National Depression and Mental Health Screening Month Provides Opportunities for Local Health Departments

By Dr. Swannie Jett, NACCHO President and Health Officer for the Florida Department of Health in Seminole County

The issue of mental illness was thrust into the national spotlight on Oct. 1, when a gunman killed nine people at a community college in Oregon, drawing worldwide media attention. Far less attention is paid to the millions of people in communities across the United States who experience mental illness and never resort to violence. However, it’s important that they get public attention and the attention of local health departments as well.

Mass shootings have shaped national debates about mental health and gun laws. According to the Mass Shooting Tracker, 297 mass shootings have occurred in the United States since the start of 2015. Mass shootings are defined as incidents where four or more people are killed or injured by gunfire. The National Association of County and City Health Officials (NACCHO) recognizes the burden and impact of firearm-related injury and death as a national public health issue. In 1999, NACCHO established a Prevention of Firearm-Related Injury and Death policy statement to address the ongoing issue, and updated the policy most recently in 2013. As NACCHO president, I urge public health professionals to improve access to quality mental health care that is culturally competent and accessible to geographically remote areas.

Public health has traditionally focused on issues related to physical health. But in more recent years, the field has recognized the need for mental health programs to combat untreated and undertreated mental illnesses.

October is National Depression and Mental Health Screening Month. Public health professionals are encouraged to increase awareness of depression and other mental illnesses, promote the importance of a mental health screening, and reduce the stigma associated with mental illness. Local health departments support mental health promotion efforts in a variety of ways by providing direct mental health services, connecting constituencies to mental health resources, and advocating for policies that prevent suicide.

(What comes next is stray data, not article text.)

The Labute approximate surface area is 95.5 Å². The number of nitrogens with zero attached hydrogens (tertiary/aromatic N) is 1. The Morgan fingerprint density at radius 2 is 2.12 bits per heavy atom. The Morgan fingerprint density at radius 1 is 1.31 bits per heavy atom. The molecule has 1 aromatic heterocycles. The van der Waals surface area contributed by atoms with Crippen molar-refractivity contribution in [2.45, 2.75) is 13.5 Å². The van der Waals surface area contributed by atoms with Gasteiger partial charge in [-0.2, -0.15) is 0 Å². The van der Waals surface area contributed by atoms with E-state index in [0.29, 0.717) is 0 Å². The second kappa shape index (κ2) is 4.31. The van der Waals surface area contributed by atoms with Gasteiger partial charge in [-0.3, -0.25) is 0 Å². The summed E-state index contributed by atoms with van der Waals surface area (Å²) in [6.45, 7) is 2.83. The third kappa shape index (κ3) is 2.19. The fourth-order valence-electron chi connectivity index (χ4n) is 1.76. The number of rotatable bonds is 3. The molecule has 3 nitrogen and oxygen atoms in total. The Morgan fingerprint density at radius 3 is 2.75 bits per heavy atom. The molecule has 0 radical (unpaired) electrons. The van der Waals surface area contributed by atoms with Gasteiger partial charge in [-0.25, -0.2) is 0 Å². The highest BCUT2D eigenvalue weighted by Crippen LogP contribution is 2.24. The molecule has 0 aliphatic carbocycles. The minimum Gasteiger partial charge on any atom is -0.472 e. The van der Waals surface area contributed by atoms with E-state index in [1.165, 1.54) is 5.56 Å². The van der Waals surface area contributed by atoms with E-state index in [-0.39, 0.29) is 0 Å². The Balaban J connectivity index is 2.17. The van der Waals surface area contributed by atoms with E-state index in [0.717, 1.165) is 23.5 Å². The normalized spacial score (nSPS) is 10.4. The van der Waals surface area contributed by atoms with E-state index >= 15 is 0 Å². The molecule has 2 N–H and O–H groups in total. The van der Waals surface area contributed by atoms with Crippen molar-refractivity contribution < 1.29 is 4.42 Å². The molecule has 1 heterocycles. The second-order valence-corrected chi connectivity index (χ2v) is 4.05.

The Prevalence of Mental Illness

According to a report by the federal Substance Abuse and Mental Health Services Administration (SAMHSA) titled Results from the 2013 National Survey on Drug Use and Health: Mental Health Findings, an estimated 43.8 million adults age 18 and older in the United States had a mental illness and 10 million had a serious mental illness in the previous year. Additionally, 2.6 million youths aged 12 to 17 (10.7%) experienced a major depressive episode in 2012. Mental illness takes a significant – and sometimes devastating – toll on both adults and youth. The National Alliance on Mental Illness (NAMI) reports that those with depression have higher rates of death, particularly due to suicide and substance abuse.

Two populations are particularly affected by mental illness: veterans and homeless people. The Department of Veterans Affairs estimates that 11 to 20% of returning service members have post-traumatic stress disorder, which is often accompanied by other mental disorders such as depression and anxiety. According to the National Coalition for the Homeless and SAMHSA, 20 to 25% of the homeless population has some form of mental illness. Homeless individuals seeking treatment often receive more fragmented mental health care and less support for long-term management of their mental illnesses.

Mental health and physical health are interrelated in substantial ways. According to NAMI, people who have suffered a stroke or who have heart disease, diabetes, cancer, Parkinson’s disease, or HIV/AIDS are at a much greater risk for depression than the overall population. There is also evidence that depression negatively affects the course of physical health.